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Are hackers really the problem when governments can just ask for or legislate the requirement to turn over user data?

Russia currently has approximately 149 million people living within its borders, and while Tinder is not the most popular dating app in the country, even a small percentage of the population could be subjected to exposure by the government. Couple that with Russia’s desire to establish its own walled-off local internet, similar to China, and privacy and access to information become a very rare commodity indeed.

Privacy has always been a concern of mine to a certain extent. Waaaaaay back in the olden days, as Al Gore was inventing the internet and I was but a mere Padawan in grad school working towards a Ph.D. in political science, the concept of privacy in a rapidly advancing technological age was the thesis I was shaping.

While I left those ambitions behind when I stumbled into the early days of the era and wound up with a career in technology, those educational influences wound up directing the path I would take into computer security, where the concept of protecting systems and personally identifiable information (PII) still has a strong hold.

We are constantly bombarded by news articles, blogs and blurbs on the local news about the latest breach in security and how many users were potentially affected. It sounds awful, and the impact that an actual identity theft has on an individual can be profound. I don’t know a single person who has not had to change their credit card or get a new account issued because someone managed to skim their information and monetized it on the dark web.

As humans, we have this interesting dichotomy within all of us. We are social creatures, and we crave to interact with the world around us. Technology today gives us the tools to do that on a global scale. At the same time, we also crave privacy. The ability to shut ourselves off from the world around us and to be one with our own thoughts.

Where Is the Balance?

In order to thrive in this increasingly interconnected world, we are almost required to give up a huge amount of the privacy we desire.

Want those Bose noise canceling headsets fast? Amazon. Want to collect enough points to get cheap gas at the local Safeway? You have to use their loyalty card. Want to get Pearl status at the Mandalay Bay so you can pretend to be a hi-roller? Loyalty card.

Every business wants your business. Every business will offer you some incentive to join their club, so they can market directly to you. What do you have to give up in return? Your personal information that is added to a growing data pool.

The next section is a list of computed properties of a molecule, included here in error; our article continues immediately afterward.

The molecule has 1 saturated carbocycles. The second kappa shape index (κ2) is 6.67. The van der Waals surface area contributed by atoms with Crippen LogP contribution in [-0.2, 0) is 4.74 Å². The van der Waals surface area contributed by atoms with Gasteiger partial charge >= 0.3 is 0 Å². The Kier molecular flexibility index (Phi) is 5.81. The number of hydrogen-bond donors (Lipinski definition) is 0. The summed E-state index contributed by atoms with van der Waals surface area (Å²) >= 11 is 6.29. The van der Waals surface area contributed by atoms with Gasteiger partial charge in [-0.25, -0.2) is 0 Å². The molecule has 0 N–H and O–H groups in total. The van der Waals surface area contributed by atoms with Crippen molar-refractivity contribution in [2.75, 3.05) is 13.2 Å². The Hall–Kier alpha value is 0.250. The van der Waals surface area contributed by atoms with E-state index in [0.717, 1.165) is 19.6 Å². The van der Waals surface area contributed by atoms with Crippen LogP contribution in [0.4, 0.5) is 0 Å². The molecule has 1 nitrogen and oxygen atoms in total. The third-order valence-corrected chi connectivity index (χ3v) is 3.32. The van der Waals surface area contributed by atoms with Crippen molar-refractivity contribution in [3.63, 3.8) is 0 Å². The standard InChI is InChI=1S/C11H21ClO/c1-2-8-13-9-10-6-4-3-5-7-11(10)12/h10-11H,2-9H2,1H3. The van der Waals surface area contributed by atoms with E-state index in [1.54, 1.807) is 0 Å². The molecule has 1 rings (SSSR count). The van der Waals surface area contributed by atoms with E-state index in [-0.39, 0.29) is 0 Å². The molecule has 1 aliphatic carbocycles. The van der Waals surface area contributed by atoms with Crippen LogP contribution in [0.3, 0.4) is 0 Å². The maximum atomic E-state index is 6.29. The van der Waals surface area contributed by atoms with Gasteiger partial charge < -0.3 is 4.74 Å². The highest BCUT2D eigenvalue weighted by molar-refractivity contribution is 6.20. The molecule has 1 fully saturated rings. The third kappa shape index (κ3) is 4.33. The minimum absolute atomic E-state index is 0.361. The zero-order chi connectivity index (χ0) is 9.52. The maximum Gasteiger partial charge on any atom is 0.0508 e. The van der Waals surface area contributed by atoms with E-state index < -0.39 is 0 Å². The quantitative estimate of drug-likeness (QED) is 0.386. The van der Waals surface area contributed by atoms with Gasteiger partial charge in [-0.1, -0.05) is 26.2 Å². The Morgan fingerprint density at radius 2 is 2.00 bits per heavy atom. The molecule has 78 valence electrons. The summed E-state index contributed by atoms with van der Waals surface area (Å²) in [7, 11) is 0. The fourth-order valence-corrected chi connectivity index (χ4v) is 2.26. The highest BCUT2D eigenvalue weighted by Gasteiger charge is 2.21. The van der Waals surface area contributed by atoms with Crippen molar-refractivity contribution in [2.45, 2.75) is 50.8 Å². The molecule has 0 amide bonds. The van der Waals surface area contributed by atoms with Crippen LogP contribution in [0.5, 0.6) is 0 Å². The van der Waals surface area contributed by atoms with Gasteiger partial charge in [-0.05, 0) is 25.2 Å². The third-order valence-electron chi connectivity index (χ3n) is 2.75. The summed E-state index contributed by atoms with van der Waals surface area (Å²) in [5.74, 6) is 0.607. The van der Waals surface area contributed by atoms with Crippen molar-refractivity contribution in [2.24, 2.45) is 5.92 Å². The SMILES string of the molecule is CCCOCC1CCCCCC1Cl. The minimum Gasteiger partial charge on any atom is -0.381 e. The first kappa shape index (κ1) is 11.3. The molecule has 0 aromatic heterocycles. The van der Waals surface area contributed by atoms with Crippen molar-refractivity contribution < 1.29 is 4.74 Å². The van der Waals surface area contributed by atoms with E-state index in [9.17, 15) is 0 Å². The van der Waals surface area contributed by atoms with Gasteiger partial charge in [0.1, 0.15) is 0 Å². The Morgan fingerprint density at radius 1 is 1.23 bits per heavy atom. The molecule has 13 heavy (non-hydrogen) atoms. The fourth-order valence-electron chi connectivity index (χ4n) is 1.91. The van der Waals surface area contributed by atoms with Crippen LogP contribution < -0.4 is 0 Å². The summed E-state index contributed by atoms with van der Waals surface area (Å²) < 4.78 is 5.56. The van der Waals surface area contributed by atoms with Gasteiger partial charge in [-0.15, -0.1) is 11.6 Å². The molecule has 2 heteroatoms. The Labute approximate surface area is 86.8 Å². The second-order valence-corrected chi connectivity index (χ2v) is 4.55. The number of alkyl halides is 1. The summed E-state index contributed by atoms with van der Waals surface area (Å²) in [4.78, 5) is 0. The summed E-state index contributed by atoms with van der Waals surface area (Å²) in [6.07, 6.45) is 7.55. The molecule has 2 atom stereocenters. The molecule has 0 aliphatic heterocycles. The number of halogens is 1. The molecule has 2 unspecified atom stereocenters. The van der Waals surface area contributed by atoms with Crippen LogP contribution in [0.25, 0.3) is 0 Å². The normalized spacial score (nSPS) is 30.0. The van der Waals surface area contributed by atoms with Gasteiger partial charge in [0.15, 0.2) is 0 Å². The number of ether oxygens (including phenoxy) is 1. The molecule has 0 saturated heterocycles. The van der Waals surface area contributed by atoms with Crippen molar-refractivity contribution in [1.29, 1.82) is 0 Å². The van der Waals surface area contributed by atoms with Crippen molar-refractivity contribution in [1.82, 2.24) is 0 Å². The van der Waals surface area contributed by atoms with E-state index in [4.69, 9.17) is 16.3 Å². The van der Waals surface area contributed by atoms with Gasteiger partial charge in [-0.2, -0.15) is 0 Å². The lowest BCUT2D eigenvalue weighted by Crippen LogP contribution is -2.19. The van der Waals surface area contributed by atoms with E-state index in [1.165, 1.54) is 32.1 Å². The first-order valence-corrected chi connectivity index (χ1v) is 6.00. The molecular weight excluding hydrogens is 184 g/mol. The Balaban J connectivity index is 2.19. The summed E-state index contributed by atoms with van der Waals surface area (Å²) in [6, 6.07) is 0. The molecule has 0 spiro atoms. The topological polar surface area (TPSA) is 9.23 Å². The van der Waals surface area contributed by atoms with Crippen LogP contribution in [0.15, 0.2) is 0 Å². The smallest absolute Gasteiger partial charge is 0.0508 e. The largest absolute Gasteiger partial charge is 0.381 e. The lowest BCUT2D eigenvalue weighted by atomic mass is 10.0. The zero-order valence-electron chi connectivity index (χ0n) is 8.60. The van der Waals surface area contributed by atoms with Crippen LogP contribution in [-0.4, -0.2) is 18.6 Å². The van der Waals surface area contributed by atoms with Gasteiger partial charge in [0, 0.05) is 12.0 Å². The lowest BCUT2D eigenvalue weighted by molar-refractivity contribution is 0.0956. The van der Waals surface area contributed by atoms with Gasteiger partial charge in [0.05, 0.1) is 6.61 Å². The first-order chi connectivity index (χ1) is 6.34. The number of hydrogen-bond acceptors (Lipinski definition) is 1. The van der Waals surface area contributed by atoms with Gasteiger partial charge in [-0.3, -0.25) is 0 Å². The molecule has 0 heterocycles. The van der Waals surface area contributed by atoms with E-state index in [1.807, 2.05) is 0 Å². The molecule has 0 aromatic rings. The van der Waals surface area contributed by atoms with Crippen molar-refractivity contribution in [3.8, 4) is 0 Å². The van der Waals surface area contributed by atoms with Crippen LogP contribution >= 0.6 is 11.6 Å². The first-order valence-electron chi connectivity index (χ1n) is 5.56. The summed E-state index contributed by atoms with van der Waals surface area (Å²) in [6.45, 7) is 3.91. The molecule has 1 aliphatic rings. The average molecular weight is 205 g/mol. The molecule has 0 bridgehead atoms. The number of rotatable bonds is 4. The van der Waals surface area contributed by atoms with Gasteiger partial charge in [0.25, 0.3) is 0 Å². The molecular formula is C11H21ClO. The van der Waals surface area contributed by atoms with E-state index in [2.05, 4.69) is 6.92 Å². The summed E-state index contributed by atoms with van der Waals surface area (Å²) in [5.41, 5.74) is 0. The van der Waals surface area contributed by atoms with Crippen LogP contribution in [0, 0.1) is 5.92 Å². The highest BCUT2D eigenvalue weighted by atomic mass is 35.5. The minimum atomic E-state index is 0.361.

That pool, pond, lake or ocean of data is now under constant threat not only from the pirates and government sanctioned hackers (privateers, if you will). For the most part, some of these governments have now realized that they can just ask (or demand) the information, and businesses – for the most part – are complying in order to sell or operate in said countries.

I guess my point is that privacy may be nearly extinct at this stage and what little privacy we have must be fiercely guarded.

Individuals must hold the companies they do business with accountable for the personal information they store. At the same time, don’t be in such a rush to provide your PII to every business that offers you a 10 percent discount on your purchase if you join their club. Is saving a few bucks at the register worth the hassle when your information gets dumped into the bigger world and you have to clean up the mess?

Unless you are a tin foil hat-wearing conspiracy theorist who has gone off grid, for most of us, the genie has definitely gotten out of the bottle. Our information is already out there, and we have to accept that. At some point, that tub of data is going to spring a leak, or some government is going to just come and scoop some of it out.

What Can We Do?

Volumes have already been written on different tips and tricks to reclaim some of your precious privacy. Hell, in an alternate dimension of the multiverse, I completed my doctorate and wrote a volume or two on how to protect yourself.

In this universe, I joined a company that operates at a more systemic level. I help companies protect the data with which they have been entrusted.

If I had to provide a bit of additional advice, it would be to take some personal responsibility for your data just like you would any of your physical appendages.

If something looks or feels sketchy, don’t be so willing to give up a piece of your cyber-self any more than you would stick your hand into an unknown substance hoping that it’s not going to harm you.

Maybe that’s the ultimate lesson to be learned here. Your personal data is not some abstract concept to be tossed away or sold without a thought. It is real and should be treated as if it were a physical part of you and protected as such.

Unless you’re the guy who sold a kidney for an iPhone… don’t be that guy…